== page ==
The recent PWC survey of almost 800 directors of public companies contains some interesting data on directors’ views of communications with hedge fund activist and institutional shareholders, as well as proactive approaches to mitigate the risk of an activist challenge. (For survey results regarding board diversity, see this PubCo post.)
As expected, the level of director communications with institutional shareholders has increased from 2012, up from 62% to 69%. More significant perhaps is the change occurring in the breadth of topics that directors are now willing to discuss. Although it‘s still the case that “shareholder proposals” is the only topic that more directors view to be “very appropriate’’ for discussion (44%) as compared to “somewhat appropriate” (42%), the percentages registered for “very appropriate” increased across all topics.
Similarly, the percentages of directors viewing any of the surveyed topics as “not appropriate” decreased across the board. To unpack the numbers, the survey indicated that, for 2015, 77% of directors believe it is at least “somewhat appropriate” to discuss executive compensation with shareholders compared to just 66% in 2013. Similarly, 66% of directors now believe it is at least “somewhat appropriate” to discuss company strategy development and oversight, compared to only 45% in 2013.
The survey also showed an increase from 46% in 2013 to 66% in 2015 in the percentage of directors that believe direct shareholder communications regarding the use of corporate cash and resources to be at least “somewhat appropriate”; the survey speculates that the increase “may be a response to the concern many activists have expressed about dividends, stock buybacks, and other uses of cash.” Relative to data for 2014, board composition and management performance are two topics that saw significant increases in the percentages of directors who view them as “very appropriate” topics and significant declines in the percentages that view them as “not appropriate.”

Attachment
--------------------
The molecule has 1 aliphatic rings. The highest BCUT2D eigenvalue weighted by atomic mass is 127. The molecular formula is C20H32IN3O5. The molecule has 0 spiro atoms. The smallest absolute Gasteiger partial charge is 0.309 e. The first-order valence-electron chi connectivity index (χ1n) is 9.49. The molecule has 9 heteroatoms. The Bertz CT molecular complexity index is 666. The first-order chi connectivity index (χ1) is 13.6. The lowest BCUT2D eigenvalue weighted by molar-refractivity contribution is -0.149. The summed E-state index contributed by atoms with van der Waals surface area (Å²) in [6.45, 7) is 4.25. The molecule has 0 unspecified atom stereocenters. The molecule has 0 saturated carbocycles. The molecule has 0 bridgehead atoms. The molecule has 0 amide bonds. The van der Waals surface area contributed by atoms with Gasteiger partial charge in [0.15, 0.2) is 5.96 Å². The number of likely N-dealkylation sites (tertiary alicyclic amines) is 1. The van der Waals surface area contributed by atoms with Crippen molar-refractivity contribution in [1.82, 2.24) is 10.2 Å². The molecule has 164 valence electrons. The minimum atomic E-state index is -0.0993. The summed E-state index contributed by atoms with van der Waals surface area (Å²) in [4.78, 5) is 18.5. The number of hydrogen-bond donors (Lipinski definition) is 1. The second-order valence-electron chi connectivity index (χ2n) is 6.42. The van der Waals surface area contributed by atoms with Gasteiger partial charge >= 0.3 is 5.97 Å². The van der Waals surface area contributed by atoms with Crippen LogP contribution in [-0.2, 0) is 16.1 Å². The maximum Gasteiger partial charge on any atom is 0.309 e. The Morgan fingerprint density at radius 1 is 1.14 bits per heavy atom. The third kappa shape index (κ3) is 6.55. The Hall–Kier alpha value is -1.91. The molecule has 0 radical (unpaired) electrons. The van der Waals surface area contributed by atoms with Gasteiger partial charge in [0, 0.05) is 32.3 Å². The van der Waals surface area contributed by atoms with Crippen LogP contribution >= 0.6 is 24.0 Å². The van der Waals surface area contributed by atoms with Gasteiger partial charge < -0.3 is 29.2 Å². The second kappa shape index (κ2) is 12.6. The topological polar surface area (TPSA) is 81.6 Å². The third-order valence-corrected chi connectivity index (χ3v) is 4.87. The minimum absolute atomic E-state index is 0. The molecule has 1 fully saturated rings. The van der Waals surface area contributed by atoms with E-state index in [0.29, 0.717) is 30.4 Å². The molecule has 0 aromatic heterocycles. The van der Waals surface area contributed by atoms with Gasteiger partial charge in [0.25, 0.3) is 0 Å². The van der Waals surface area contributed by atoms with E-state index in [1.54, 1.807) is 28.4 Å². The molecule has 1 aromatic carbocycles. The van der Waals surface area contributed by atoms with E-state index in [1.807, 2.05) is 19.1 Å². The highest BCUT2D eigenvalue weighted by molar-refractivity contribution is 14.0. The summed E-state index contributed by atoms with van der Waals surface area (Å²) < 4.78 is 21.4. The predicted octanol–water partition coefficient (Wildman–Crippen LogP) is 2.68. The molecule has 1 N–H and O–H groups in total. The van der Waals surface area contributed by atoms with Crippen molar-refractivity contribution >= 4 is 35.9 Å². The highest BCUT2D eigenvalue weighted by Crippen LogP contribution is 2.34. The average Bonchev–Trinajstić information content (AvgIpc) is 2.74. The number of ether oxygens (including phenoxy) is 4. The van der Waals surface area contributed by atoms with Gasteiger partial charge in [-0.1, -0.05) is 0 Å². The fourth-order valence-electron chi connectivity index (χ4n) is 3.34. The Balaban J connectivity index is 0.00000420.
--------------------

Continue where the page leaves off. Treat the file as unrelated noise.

As noted in this Moody’s Shareholder Activism report, shareholder activism is set to reach a record high in 2015 – so far, there have been 178 public shareholder activist campaigns as of mid-October, compared with 165 over the same timeframe last year…
Here’s an excerpt from this article by David Marcus in “The Deal” based on a recent speech by Delaware VC Travis Laster about three relatively recent Delaware Supreme Court decisions – all written by Chief Justice Strine: